Anzac’s band visits Royal Marines School of Music

This article has photo gallery Published on LEUT Des Paroz (author)

Location(s): Portsmouth, United Kingdom

Able Seamen Musicians Thomas Brooke and Blair Reardon play with a Royal Marine School of Music student, during a visit to the Royal Marines School of Music in Portsmouth, United Kingdom. (photo: LSIS Paul McCallum)
Able Seamen Musicians Thomas Brooke and Blair Reardon play with a Royal Marine School of Music student, during a visit to the Royal Marines School of Music in Portsmouth, United Kingdom.

The five member detachment of the Royal Australian Navy Band currently embarked in the helicopter frigate HMAS Anzac recently had the opportunity to engage with their British counterparts and members of the public during Anzac’s port visit to Portsmouth, England. 

Portsmouth is in many ways the home of the Royal Navy, and is also the home of the Royal Marines School of Music, where Royal Marine musicians are trained for careers during which they will serve both ashore and in Royal Navy ships at sea. 

Captain Sam Hairsine, Assistant Director of Music (Training) at the Royal Marines School of Music welcomed Anzac’s musicians to the school where they were able to undertake joint rehearsals with a group of students, before putting on a joint show for the students and staff. 

“We’ve been really pleased to welcome some outstanding musicians from the Royal Australian Navy Band. 

“A visit like this only strengthens the historic links between our two great countries and the two bands.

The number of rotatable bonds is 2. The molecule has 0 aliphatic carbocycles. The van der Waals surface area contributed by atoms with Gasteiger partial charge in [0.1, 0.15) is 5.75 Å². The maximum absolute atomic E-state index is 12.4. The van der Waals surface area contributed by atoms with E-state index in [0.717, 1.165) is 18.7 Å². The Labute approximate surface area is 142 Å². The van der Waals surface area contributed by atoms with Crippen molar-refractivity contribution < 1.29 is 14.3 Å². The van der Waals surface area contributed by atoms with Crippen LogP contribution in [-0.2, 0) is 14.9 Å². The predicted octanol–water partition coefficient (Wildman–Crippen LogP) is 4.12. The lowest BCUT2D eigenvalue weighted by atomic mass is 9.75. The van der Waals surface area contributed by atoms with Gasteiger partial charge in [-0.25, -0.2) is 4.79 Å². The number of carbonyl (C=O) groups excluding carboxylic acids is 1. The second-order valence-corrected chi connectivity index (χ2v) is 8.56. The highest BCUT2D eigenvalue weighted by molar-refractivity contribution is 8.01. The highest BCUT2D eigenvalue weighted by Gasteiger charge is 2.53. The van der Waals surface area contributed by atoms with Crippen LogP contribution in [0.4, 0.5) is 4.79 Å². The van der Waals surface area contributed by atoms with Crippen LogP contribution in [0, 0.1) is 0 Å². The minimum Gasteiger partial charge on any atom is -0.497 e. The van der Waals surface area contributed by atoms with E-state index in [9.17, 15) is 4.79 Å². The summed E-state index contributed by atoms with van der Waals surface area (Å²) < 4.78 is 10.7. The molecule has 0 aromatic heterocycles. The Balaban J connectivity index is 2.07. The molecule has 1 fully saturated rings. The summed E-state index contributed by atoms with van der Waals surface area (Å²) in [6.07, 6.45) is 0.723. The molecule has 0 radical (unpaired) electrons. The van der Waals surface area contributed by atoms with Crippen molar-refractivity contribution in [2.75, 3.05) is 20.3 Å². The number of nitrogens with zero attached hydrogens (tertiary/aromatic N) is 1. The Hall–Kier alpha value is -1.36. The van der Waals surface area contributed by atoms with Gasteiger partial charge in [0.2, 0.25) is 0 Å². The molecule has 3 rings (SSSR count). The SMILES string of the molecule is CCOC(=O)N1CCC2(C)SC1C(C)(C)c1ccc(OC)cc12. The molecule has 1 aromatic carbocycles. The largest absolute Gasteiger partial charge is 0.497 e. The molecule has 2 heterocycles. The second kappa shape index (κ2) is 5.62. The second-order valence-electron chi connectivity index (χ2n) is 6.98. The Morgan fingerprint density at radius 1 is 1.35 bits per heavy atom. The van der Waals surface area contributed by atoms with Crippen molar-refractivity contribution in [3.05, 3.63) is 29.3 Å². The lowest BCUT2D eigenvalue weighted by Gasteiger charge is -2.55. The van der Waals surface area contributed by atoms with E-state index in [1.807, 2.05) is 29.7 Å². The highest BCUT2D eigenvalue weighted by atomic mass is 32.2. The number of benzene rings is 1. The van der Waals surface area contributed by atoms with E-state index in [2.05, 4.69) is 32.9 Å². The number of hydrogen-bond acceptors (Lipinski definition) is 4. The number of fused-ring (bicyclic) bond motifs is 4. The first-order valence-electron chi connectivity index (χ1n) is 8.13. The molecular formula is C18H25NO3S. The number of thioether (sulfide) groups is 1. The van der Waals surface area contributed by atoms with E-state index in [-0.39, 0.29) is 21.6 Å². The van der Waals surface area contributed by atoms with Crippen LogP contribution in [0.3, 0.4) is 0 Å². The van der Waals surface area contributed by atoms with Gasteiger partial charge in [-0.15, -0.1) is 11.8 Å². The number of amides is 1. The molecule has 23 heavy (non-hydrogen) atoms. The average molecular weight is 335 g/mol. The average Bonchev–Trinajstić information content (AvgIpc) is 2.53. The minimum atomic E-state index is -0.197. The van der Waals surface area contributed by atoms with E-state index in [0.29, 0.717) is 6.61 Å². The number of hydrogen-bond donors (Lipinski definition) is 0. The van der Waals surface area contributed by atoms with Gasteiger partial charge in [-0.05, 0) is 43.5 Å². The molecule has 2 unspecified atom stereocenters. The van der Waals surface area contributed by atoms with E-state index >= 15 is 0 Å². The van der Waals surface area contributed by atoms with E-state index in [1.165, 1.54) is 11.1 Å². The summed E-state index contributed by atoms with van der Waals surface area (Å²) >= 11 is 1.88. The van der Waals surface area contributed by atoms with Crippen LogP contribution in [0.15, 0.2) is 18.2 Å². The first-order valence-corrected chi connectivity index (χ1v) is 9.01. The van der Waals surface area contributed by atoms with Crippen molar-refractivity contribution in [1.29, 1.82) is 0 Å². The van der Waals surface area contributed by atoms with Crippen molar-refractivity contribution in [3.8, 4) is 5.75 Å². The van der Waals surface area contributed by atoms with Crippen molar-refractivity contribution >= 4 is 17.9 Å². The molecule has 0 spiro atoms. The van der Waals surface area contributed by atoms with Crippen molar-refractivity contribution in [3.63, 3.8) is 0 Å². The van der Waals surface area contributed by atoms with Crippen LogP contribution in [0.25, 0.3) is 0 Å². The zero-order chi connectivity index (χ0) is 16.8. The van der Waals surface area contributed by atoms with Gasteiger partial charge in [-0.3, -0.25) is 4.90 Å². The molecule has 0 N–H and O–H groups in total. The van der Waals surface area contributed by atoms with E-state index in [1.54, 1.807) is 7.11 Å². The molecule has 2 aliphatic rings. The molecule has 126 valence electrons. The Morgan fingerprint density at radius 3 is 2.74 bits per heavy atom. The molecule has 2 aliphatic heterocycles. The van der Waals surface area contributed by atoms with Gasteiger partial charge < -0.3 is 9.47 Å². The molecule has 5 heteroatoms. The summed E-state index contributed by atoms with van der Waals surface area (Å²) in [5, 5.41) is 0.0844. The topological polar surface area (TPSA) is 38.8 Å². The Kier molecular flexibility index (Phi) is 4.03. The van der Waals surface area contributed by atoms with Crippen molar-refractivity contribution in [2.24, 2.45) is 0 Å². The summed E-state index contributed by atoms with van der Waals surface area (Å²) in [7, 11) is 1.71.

“Of course we share so much with our Australian friends, even a common language – well almost!,” Captain Hairsine said. 

Able Seaman Blair Reardon is Anzac’s bass guitarist, but when working ashore specialises in playing the upright bass. 

“The Royal Marines Band members – students and staff alike – were extremely welcoming to us. 

“I was able to work with one of their student bass players, and it was great being able to play my instrument of choice, and to mentor a musician from the other side of the world. 

“That we were able to play together so quickly, and put on a joint performance after only an hour or two of practice shows the benefits of a common language of music, and approaches to playing. 

“Interoperability in any type of engagement works well when practices and terminology are consistent, regardless of language or culture,” Able Seaman Reardon said. 

Following the day of training, Anzac’s band gave a series of performances over a bank holiday weekend at the Portsmouth Naval Historical Dockyard – the home of Admiral Horatio Nelson’s HMS Victory (the world’s oldest commissioned warship), the Mary Rose (King Henry VIII’s ship) and other historical displays. 

Anzac’s band leader, Leading Seaman Bruce McIntyre, was enthused by the reception from the passing crowds. 

“It was amazing how many Australians came ‘out of the woodwork’ to greet us between songs. 

“Some were tourists, and others were expatriates living in the UK, but all were proud to see ‘their band’ performing so far from home. 

“A couple even had to hold back the tears as we played ‘Waltzing Matilda’. 

“We also had former British and Australian navy sailors and officers come up and relate their stories to us – one gentleman had joined the Royal Navy in 1936. 

“Music attracts people, and our shared Navy experience brings out some great stories,” Leading Seaman McIntyre said. 

Anzac’s band has been busy throughout the deployment with performances at commemorative services and official engagements, so the chance to ‘jam’ with the Royal Marines and play jazz in a public space was a welcome change of pace for the team, and for them to refresh some of their core skills in a very different setting. 

Anzac’s continuing NORTHERN TRIDENT deployment is focused on commemorating the Centenary of Anzac, building interoperability with allies and strengthening Australian links to international communities.